- Landscape Architects
- mahl gebhard konzepte
- Munich, Germany
- 1M - 100M
Since 2013 in Berg am Laim, Munich, the "Baumkirchen Mitte" city district has been developed on a 15-hectare site of a former rail depot. For almost 70 years, locomotives and freight cars were shunted and repaired here. Now the area offers space for about 1,300 residents, jobs, retail, public green spaces and two daycare centers. The open spaces with its integrated play areas are intended to invite residents as well as visitors to linger and unwind. A roofscape, some of which can be used by the community, provides a balance to the dense development.
The existing buildings a "hot spot" of biodiversity
Almost half -7 ha- of the entire area has been designated as an ecological reserve.
Plant growth on active railway areas is subject to permanent interferences. When railway areas fall out of use, the vegetation reacts relatively quickly. For this reason, the disused railway tracks are now characterized by mosaic-like vegetation; the area maintains its own charm through the open ruderal areas, which alternate with emerging birch trees and older, frame- forming woody plants.
The railway depot has developed into a near-natural railway wasteland as a result of the decommissioning. Soil, poor in humus (e.g. track ballast) hardly store any water and thus promote sparse, lean grasslands. This has created a "hot spot" and an "incubator" for biodiversity, which, in combination with the remaining railway tracks, gives the area a special identity. Several protected animal species have created habitats on site due to the dry and hot site conditions ideal for them; a mixture of patchy, low vegetation, sunny fringes and shrubs are found on site. Numerous insects such as the blue-winged grasshopper and the blue-winged sand cricket, as well as small vertebrates such as the sand lizard can be observed on the reserve - they are strictly protected (§7 (2) 14, BNatSchG).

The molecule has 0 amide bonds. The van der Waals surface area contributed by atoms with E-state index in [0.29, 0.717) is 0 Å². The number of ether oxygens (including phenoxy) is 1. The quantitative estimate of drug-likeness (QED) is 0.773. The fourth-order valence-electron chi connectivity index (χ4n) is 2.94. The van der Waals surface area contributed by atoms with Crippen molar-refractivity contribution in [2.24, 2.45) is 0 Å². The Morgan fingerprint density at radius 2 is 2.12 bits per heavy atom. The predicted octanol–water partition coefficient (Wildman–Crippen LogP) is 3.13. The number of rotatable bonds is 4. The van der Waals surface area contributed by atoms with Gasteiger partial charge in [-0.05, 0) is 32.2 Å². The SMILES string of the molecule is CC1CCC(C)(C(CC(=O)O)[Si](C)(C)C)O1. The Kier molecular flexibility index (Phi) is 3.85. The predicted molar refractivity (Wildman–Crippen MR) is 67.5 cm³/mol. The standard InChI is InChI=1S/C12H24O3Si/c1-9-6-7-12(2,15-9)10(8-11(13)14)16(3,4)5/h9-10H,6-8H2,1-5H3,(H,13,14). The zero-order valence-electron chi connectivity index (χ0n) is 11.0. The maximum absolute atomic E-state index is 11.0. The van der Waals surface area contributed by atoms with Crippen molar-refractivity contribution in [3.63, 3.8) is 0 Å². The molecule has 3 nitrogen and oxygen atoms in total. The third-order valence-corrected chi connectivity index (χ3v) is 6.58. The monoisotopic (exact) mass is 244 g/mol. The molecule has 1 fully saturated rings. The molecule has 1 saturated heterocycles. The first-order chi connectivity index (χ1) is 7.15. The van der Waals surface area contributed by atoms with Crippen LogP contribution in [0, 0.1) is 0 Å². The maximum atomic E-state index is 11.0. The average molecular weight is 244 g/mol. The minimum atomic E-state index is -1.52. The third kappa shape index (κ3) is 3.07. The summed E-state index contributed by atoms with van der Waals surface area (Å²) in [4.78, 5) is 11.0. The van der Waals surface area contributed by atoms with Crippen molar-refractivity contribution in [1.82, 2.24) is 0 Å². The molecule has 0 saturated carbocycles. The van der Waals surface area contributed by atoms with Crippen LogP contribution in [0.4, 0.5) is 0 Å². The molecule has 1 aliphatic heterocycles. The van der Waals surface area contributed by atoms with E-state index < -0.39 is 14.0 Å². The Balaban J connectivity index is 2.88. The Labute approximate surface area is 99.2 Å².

In addition to this unique nature, this particular place is also characterized by the abandoned railway tracks with the signal box, the turntable and the signaling equipment.
In order to preserve this near-natural dry site with its high species diversity, a maintenance and development concept has been established. Without further maintenance, succession leads to forest-like stands, which is why the continuous removal of woody growth and the preservation of suitable, sunny sites free are important measures. Deadwood is left in the succession areas to provide shelter for insects and small vertebrates. The raw soil rotation not only offers reptiles such as the sand lizard an ideal location to lay their eggs in the sandy soils.
Minimal intervention - monitoring and adventure trail
A particular challenge was the accessibility of the ecological reserve area: By means of elaborate monitoring and specially developed footbridges, it was possible to comply with nature conservation requirements and still provide barrier-free access for residents as a close-to-nature recreation area. The difference in elevation between residential buildings and the ecological reserve area was compensated through stairs and ramps. The adventure trail in the lower-lying track area is accessible via stairs on the west side and a barrier-free ramp on the east side. The elevated path leads past the historic railway turntable, which was once used to move wagons and locomotives. A grandstand has been built here so that the locomotive turntable can serve as an open-air theatre.
It has been possible to stage the peculiarity of the decay on the former railway site in such a way that one can recognize the unique beauty of the area; the opposition between the vegetation areas and the decaying tracks and turntable offer a very attractive contrast.
In the meantime, the area has developed into a highly attractive place also for the residents, especially for children and young people.